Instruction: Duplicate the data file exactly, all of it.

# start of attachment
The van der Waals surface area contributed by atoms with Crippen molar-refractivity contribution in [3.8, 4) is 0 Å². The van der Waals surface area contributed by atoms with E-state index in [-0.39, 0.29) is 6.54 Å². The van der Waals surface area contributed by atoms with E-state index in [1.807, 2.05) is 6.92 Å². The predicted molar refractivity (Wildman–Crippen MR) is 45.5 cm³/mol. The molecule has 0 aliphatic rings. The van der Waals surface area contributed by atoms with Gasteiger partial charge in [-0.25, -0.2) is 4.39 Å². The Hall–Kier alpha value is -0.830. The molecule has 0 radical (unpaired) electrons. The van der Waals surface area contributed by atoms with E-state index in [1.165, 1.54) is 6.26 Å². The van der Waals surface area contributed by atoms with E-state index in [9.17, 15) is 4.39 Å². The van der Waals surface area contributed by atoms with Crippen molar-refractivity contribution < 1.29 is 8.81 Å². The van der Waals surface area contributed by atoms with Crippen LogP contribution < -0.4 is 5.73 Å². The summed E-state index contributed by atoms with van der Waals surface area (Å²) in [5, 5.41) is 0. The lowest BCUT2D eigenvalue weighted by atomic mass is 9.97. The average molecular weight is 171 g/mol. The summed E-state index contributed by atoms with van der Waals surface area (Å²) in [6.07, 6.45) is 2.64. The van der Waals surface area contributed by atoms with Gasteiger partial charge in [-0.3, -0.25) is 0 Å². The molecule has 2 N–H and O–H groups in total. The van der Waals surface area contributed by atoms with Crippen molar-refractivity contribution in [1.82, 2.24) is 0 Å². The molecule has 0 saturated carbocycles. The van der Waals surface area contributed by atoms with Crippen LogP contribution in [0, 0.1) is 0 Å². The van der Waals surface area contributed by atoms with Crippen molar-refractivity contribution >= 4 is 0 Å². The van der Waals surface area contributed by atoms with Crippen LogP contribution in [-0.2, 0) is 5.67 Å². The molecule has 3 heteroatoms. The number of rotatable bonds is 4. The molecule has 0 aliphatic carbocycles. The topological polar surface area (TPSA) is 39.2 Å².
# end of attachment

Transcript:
The van der Waals surface area contributed by atoms with Crippen molar-refractivity contribution in [3.8, 4) is 0 Å². The van der Waals surface area contributed by atoms with E-state index in [-0.39, 0.29) is 6.54 Å². The van der Waals surface area contributed by atoms with E-state index in [1.807, 2.05) is 6.92 Å². The predicted molar refractivity (Wildman–Crippen MR) is 45.5 cm³/mol. The molecule has 0 aliphatic rings. The van der Waals surface area contributed by atoms with Gasteiger partial charge in [-0.25, -0.2) is 4.39 Å². The Hall–Kier alpha value is -0.830. The molecule has 0 radical (unpaired) electrons. The van der Waals surface area contributed by atoms with E-state index in [1.165, 1.54) is 6.26 Å². The van der Waals surface area contributed by atoms with E-state index in [9.17, 15) is 4.39 Å². The van der Waals surface area contributed by atoms with Crippen molar-refractivity contribution < 1.29 is 8.81 Å². The van der Waals surface area contributed by atoms with Crippen LogP contribution < -0.4 is 5.73 Å². The summed E-state index contributed by atoms with van der Waals surface area (Å²) in [5, 5.41) is 0. The lowest BCUT2D eigenvalue weighted by atomic mass is 9.97. The average molecular weight is 171 g/mol. The summed E-state index contributed by atoms with van der Waals surface area (Å²) in [6.07, 6.45) is 2.64. The van der Waals surface area contributed by atoms with Gasteiger partial charge in [-0.3, -0.25) is 0 Å². The molecule has 2 N–H and O–H groups in total. The van der Waals surface area contributed by atoms with Crippen molar-refractivity contribution in [1.82, 2.24) is 0 Å². The molecule has 0 saturated carbocycles. The van der Waals surface area contributed by atoms with Crippen LogP contribution in [0, 0.1) is 0 Å². The van der Waals surface area contributed by atoms with Crippen molar-refractivity contribution >= 4 is 0 Å². The van der Waals surface area contributed by atoms with Crippen LogP contribution in [-0.2, 0) is 5.67 Å². The molecule has 3 heteroatoms. The number of rotatable bonds is 4. The molecule has 0 aliphatic carbocycles. The topological polar surface area (TPSA) is 39.2 Å².